We can pass as many laws against misuse as we like. Assuming, of course, that Obama will sign them or even support them. Which I doubt.

    But when our government, or anybody elses’ government, comes knocking on the door with a political laundry list in hand, it’s going to be much easier for an ISP’s senior management to comply than not.

    I think the only real solution to this is an embrace, by the general public, of strong encryption. For absolutely everything that goes across an unsecured line, from CC data to gossip about your cats.

    I don’t think that’s going to happen anytime soon. I can hope I’m wrong, but I really don’t think I am. Not about this one.

  2. Charles II said

    I think I’ve characterized it correctly, Stormcrow, though not as eloquently as you. Based on a Wired article, I did a post on the topic some years ago.

    I didn’t realize that ISPs were using it routinely on the body of messages… my ISP misses half the spam, so they’re giving me no privacy in exchange for virtually no protection… but I certainly knew that they were using material in the body of the message to block me from sending information that might help people understand the law that supposedly governs this country. There is a slight difference between the ISP invading privacy and the government doing so, though the difference between corporations and government is ever-thinner.

    I’ve not used encryption because of the simple reality that it guarantees that someone will be reading your mail and spending your tax money to do so. Encryption does, I suppose, limit who gets to read your mail to people who can afford supercomputers. Only if large numbers of people went to encryption would it inconvenience the snoopers.

    No, we need to change the way our country works. For too many years, it has been on a war footing. We need to declare peace.

    • Stormcrow said

      I disagree. I read your definition to imply a negative moral value for deep packet inspection, from the git-go.

      The first point I was trying to make was that deep packet inspection is no more immoral, or moral, in and of itself than dynamite is.

      You can use dynamite to clear away rock for a roadbed or remove stumps or dig out mines or pits or topple a ruined building. You can also use it to blow other humans to bits.

      The second point is that the technology to make deep packet inspection practical is relatively new. 10 years ago, we wouldn’t be talking about this technology in the present or past tenses.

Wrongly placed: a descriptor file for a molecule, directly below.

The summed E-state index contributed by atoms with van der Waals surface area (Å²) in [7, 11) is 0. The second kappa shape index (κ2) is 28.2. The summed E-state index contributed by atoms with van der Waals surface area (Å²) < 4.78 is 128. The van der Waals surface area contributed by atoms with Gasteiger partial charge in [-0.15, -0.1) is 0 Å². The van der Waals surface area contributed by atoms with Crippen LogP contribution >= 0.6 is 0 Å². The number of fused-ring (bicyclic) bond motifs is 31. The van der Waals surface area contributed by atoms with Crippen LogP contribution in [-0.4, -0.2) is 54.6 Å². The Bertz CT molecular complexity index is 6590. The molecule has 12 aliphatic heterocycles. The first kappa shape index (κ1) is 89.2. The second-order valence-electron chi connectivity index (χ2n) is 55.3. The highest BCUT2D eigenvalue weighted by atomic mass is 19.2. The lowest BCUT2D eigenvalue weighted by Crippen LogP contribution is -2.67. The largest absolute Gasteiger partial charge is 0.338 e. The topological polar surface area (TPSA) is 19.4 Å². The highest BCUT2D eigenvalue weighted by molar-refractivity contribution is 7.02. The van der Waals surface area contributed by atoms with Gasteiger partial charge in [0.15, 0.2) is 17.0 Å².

There’s something else you wrote I must also take issue with.

      I’ve not used encryption because of the simple reality that it guarantees that someone will be reading your mail and spending your tax money to do so. Encryption does, I suppose, limit who gets to read your mail to people who can afford supercomputers.

      No. That’s simply wrong. It’s popular mythology, and it’s just simply wrong.

      Many, many, many people believe the myth that the government can always break any cipher it chooses to, by throwing enough computing horsepower at it. That does not make it true, anymore than the myth that the Roman Empire fell because of “moral decay”.

      If the encryption is done by someone who knows what the hell they’re doing (and it isn’t rocket science at this level), then the person who wants to read the plaintext either has to obtain the key by trickery or coercion, or else get used to being ignorant.

      Yeah, it’s really as simple as choosing the right algorithm and a key with enough “entropy” to render both brute-force attack and informed guesswork useless. Really. Having the cash to line up supercomputers the way a used car dealer lines up autos isn’t going to buy you much except bragging rights anymore.

      This stopped being true more than 30 years ago, if it ever was. You don’t have to take my word for it. I can hand you more reference on cryptography than you can easily digest even if I exclude the ones that do deep dives into the math.

      But the basic principle that drives the development of modern strong crypto is more than a century old! It’s also the reason why you should never accept that a secret algorithm is secure. Think “Skipjack” here. This is called Kerckhoffs’ Principle. Bruce Scheier writes about it here. Or just look up the Wikipedia page.

      The bottom line is that every algorithm in widespread use today is public, and has been subjected to publicized attack by serious professionals for years. This is designed to be brutally Darwinian and it is just that.

      Almost all new cryptographic algorithms fall by the wayside very soon after they are first published, because somebody, or several somebodys, finds a flaw.

      What we use are the survivors.

  3. […] Charter Schools and other forms of School “Choice”: Huh, it seems that charter schools aren’t doing quite as well as public schools. Oh, and look how complicated a school choice program can be. I know that locally, we have 5 magnet […]

  4. Stormcrow said

    Here’s an example of what I talked about when I said that trustworthy algorithms are trustworthy precisely because they are (i) public, and thus are (ii) subjected to a prolonged process of progressive and published attacks by professionals.

    I stress the word “published” because if the attacks aren’t published, they cannot build upon one another.

    Bruce Schneier’s latest blog post, Another New AES Attack, shows this process at work on an established algorithm.

    Supercomputers can only consolidate those attacks which cryptanalysts have already pioneered.